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People and cars line up outside Boston Medical Center near the emergency room, where COVID-19 testing was taking place, on Jan. 3. Stan Grossfeld/Boston Globe via Getty Images hide caption

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Stan Grossfeld/Boston Globe via Getty Images

Victoria Gray, who has sickle cell disease, volunteered for one of the most anticipated medical experiments in decades: the first attempt to use the gene-editing technique CRISPR to treat a genetic disorder in the United States. Meredith Rizzo/NPR hide caption

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Meredith Rizzo/NPR

First sickle cell patient treated with CRISPR gene-editing still thriving

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Thomas Hansmann/Pfizer

The COVID antiviral drugs are here but they're scarce. Here's what to know

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Maryland National Guard Spc. James Truong administers a Moderna COVID-19 vaccine on May 21 in Wheaton, Maryland. People vaccinated with the Moderna vaccine likely need a booster to keep up their protection against the new omicron variant of the coronavirus. Chip Somodevilla/Getty Images hide caption

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Chip Somodevilla/Getty Images

Omicron evades Moderna vaccine too, study suggests, but boosters help

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At-home rapid COVID-19 tests, like this one from Abbott, can be difficult to find and cost-prohibitive for some families. Scott Olson/Getty Images hide caption

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Scott Olson/Getty Images

Why rapid COVID tests are in short supply in the U.S.

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People line up outside a free COVID-19 vaccination site that opened Friday in Washington, D.C. The local health department is stepping up vaccination and booster shots as more cases of the omicron variant are being identified in the United States. Samuel Corum/Getty Images hide caption

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Samuel Corum/Getty Images

Dr. Naresh Aggarwal talks with Jennifer Bain, who volunteered for a study of Medicago's COVID-19 vaccine, in Toronto. More than 24,000 volunteers in six countries participated. Steve Russell/Toronto Star via Getty Images hide caption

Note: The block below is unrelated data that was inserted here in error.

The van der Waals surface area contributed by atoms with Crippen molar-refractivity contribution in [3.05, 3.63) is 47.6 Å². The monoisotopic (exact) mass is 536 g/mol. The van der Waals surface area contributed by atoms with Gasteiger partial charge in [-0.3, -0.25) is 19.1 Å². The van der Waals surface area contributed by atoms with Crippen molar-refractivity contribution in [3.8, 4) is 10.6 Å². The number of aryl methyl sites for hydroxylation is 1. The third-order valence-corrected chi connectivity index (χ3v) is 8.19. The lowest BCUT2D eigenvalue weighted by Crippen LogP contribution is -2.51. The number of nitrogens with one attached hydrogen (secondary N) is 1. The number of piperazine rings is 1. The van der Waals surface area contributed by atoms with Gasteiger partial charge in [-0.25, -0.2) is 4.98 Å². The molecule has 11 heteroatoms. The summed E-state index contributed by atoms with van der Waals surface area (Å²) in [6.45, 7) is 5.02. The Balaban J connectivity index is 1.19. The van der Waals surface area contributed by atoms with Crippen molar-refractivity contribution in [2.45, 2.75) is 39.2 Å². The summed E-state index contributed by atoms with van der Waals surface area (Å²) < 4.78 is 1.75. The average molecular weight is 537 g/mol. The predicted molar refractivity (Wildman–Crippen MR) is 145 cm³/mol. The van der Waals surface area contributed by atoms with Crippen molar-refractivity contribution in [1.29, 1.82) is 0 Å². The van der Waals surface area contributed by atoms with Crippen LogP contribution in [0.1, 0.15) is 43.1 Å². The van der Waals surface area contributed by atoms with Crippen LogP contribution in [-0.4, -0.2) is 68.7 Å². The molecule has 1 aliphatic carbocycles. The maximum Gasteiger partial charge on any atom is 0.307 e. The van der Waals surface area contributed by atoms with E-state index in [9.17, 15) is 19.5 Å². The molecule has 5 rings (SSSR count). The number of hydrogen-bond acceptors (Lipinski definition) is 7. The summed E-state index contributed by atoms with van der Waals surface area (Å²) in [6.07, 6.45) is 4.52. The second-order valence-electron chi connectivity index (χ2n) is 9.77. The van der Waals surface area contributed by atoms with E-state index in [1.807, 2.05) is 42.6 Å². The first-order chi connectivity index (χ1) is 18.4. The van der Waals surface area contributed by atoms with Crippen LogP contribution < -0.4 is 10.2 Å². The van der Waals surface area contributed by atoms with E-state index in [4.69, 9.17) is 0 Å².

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Steve Russell/Toronto Star via Getty Images

A COVID vaccine grown in plants measures up

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Scientists at Pfizer's research and development laboratories in Groton, Conn., worked on the COVID-19 pill called Paxlovid. Stew Milne/AP hide caption

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Stew Milne/AP

How Pfizer developed a COVID pill in record time

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Researchers at the University of Washington Medicine Retrovirology Lab at Harborview Medical Center in Seattle process samples from Novavax's phase 3 COVID-19 vaccine clinical trial in February 2021. Karen Ducey/Getty Images hide caption

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Karen Ducey/Getty Images

A different kind of COVID vaccine is about ready to roll

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Keidy Ventura, 17, receives her first dose of the Pfizer COVID-19 vaccine in West New York, N.J. Pfizer has asked federal regulators to expand the eligibility for booster shots to include 16- and 17-year-olds. Seth Wenig/AP hide caption

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Seth Wenig/AP

A COVID-19 antiviral pill called molnupiravir from Merck and Ridgeback Biotherapeutics is being considered by the Food and Drug Administration for emergency use in the coronavirus pandemic. Merck & Co Inc./Handout via Reuters hide caption

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Merck & Co Inc./Handout via Reuters

Molnupiravir, an antiviral drug to treat mild to moderate COVID-19, is under consideration by the FDA for possible authorization. Merck hide caption

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Merck

New antiviral drugs are coming for COVID. Here's what you need to know

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Danyelle Clark-Gutierrez and her service dog, Lisa, shop for food at a grocery store. Clark-Gutierrez got the yellow Labrador retriever to help her cope with post-traumatic stress disorder after she experienced military sexual trauma while serving in the Air Force. Stephanie O'Neill for KHN hide caption

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Stephanie O'Neill for KHN

More veterans with PTSD will soon get help from service dogs. Thank the 'PAWS' Act

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Eugene Mymrin/Getty Images

New clues to the biology of long COVID are starting to emerge

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